Therefore, companies need to identify key trigger points, also known as ”moments of truth”, that lead customers to continue or discontinue in their purchase journey. Think about it: Where is the make or break interaction in your customers’ journey?
For a retailer, such a moment could be in the interaction with the sales personnel. We meet the organization in fragments and the seller is a key facilitator of the brand. Although not much research has addressed showrooming, I think the sales personnel play a vital part in managing a difficult touchpoint.
Reflecting on brand loyalty
Generally, brand loyalty is about giving the consumer an incentive to repeat business with the organization. In the 21st century, a common way for marketers to capture this favorable repeat-purchase consumer behavior is by investing in loyalty programs. While loyalty programs are great for gathering consumer data and recruiting existing customers, they assume that customers only purchase from the one brand and that customer defection can be avoided altogether. I think the reality is very different and that consumers become loyal to a selection of different brands.
That being said, I think an important part of creating loyalty comes down to raising consumer involvement.
When organizations generate involvement, the products and services tend to be perceived as more relevant. That is why the company’s ability to create relevant content is key, as it forms a motivational state for the consumer that drivers behavior.
This links back to the customer journey, as communication has different roles for each phase on the customer journey. For instance, search engine marketing or bloggers could inspire consumers and build awareness for the opportunities and benefits of products in the pre-purchase phase, while communication in the post-purchase phase should encourage consumers to give feedback and become loyal followers of the organization.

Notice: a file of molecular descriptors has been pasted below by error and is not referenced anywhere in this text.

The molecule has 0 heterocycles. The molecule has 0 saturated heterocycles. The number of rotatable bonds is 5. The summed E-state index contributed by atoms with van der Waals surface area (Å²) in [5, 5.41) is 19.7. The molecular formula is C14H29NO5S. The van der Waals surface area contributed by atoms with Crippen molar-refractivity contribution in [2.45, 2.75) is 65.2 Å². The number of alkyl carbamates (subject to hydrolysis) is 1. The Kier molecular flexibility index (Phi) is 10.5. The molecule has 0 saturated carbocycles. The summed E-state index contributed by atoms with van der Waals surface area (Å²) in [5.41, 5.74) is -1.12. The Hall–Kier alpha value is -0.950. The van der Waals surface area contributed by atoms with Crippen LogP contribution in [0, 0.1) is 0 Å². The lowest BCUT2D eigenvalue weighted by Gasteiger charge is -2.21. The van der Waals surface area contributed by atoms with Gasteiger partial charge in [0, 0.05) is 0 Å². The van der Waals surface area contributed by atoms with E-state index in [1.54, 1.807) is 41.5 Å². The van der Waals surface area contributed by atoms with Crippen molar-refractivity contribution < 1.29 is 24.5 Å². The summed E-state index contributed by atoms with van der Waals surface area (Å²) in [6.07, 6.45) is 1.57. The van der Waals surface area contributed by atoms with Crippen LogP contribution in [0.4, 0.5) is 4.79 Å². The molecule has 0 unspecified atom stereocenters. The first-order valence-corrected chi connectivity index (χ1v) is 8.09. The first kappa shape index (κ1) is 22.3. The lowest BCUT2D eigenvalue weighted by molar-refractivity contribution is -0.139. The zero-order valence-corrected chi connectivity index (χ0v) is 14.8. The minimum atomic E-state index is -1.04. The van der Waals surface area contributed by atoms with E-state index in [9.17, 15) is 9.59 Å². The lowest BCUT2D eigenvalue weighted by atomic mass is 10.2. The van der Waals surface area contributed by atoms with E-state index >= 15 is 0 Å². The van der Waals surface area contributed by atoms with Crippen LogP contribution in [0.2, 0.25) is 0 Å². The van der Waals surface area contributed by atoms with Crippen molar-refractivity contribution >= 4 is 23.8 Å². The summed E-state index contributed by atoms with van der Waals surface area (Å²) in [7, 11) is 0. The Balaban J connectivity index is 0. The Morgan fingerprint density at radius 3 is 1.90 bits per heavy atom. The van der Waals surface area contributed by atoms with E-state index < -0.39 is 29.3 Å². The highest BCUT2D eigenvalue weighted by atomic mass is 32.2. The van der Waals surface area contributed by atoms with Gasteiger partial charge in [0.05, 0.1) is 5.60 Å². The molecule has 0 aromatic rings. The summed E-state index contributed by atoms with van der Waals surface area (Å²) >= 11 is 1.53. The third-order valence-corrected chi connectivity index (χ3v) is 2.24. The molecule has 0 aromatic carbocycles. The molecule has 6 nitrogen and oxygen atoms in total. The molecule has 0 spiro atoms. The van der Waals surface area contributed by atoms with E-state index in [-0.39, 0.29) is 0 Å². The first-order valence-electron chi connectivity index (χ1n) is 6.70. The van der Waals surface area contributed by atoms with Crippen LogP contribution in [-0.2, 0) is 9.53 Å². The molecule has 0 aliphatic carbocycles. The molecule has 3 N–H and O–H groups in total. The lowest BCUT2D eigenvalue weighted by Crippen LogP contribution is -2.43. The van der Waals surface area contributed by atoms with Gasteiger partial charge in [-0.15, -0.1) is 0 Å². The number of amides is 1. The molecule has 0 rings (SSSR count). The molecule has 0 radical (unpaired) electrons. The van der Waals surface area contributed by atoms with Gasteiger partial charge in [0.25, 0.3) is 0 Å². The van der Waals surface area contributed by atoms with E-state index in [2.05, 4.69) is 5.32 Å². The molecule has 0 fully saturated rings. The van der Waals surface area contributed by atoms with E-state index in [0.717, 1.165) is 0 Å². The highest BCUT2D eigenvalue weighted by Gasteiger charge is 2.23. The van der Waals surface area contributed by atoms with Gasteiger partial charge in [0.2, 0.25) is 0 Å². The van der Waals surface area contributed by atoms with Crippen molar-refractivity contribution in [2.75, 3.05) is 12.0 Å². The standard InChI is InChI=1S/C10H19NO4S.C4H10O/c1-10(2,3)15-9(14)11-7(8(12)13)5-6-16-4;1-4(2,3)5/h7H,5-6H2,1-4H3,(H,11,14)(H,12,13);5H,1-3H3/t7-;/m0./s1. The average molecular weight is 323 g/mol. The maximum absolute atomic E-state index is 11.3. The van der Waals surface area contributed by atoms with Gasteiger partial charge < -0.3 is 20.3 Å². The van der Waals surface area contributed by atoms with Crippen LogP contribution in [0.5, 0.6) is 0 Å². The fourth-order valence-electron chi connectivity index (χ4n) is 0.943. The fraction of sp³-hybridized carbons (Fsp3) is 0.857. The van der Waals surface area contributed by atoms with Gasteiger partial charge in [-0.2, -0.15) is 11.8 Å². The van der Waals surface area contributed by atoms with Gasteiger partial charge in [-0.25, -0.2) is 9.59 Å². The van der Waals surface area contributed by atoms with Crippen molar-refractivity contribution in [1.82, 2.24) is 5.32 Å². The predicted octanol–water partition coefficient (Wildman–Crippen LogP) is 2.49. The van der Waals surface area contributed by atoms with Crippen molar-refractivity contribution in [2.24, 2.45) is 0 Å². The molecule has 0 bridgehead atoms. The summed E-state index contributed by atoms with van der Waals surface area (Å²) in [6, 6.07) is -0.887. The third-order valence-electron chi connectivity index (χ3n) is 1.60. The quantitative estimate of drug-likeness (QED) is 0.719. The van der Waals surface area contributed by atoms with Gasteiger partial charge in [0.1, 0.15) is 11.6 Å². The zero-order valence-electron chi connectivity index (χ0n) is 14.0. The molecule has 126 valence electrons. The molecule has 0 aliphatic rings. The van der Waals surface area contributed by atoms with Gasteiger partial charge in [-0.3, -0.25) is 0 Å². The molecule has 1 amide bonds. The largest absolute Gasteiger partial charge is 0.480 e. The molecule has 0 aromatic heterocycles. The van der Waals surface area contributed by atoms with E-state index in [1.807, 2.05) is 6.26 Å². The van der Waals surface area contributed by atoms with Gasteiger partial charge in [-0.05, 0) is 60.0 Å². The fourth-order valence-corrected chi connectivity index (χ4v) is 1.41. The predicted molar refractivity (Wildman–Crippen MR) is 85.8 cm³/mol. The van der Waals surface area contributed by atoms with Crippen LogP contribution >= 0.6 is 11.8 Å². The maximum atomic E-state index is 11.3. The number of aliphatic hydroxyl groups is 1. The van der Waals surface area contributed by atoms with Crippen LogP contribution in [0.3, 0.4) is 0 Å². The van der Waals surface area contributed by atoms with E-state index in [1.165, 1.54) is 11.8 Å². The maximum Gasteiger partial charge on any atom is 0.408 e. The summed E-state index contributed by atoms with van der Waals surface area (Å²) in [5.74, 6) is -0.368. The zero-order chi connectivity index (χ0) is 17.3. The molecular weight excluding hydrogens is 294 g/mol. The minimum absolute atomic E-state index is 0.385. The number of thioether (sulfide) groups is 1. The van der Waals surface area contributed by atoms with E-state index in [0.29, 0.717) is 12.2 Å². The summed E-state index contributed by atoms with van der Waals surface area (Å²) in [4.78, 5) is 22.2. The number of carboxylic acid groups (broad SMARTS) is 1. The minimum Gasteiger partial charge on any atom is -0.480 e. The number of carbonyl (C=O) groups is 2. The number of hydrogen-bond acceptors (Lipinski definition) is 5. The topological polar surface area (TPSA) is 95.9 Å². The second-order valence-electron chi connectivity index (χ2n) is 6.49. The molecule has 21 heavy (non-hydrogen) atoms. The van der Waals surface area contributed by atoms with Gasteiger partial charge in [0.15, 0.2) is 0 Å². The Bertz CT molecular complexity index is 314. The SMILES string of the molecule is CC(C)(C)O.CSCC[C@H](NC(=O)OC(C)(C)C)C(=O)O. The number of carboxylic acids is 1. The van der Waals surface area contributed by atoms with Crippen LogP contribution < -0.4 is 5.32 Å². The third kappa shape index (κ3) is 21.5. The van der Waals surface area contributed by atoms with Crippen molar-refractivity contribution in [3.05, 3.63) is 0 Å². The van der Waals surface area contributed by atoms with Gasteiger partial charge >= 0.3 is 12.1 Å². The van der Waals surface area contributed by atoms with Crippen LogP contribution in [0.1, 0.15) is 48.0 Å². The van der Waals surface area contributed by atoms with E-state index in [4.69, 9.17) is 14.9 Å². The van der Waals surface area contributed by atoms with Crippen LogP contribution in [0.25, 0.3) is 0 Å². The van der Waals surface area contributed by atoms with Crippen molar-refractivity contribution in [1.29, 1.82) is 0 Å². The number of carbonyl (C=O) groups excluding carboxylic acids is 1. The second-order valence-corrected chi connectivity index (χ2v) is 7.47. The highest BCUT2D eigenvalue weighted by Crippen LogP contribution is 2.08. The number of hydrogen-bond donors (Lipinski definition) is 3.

The discipline of content marketing is vital to this understanding, as the aim is to create engaging content for the right customers at the right time and place.
Media fragmentation has become a key factor too. Today, we have several different mediums to choose from (e.g. mobile, web, etc.), which means that it is more complicated to plan marketing activities. Therefore, I think it is vital for organizations to adopt a broader, more holistic, omnichannel approach in order to reach the consumer. I believe the integration between offline and online marketing is so important to strengthen the brand experience.
Measurement is key
Another important aspect of creating a loyal customer base is measurement. The Net Promoter Score is a key tool in order to detect focus areas. NPS not only evaluates the willingness of the customer to recommend the company’s products and services, but it also shows how well the company delivers on its brand promise, which in turn can tell the customer’s loyalty to the brand. An important point in this regard is that marketers must use the “voice of the customer” to aspire other consumers. Generally, consumers seek social confirmation, so endorsements can be a great tool to add trust, as consumers have moved from trusting in institutions to trusting in their peers.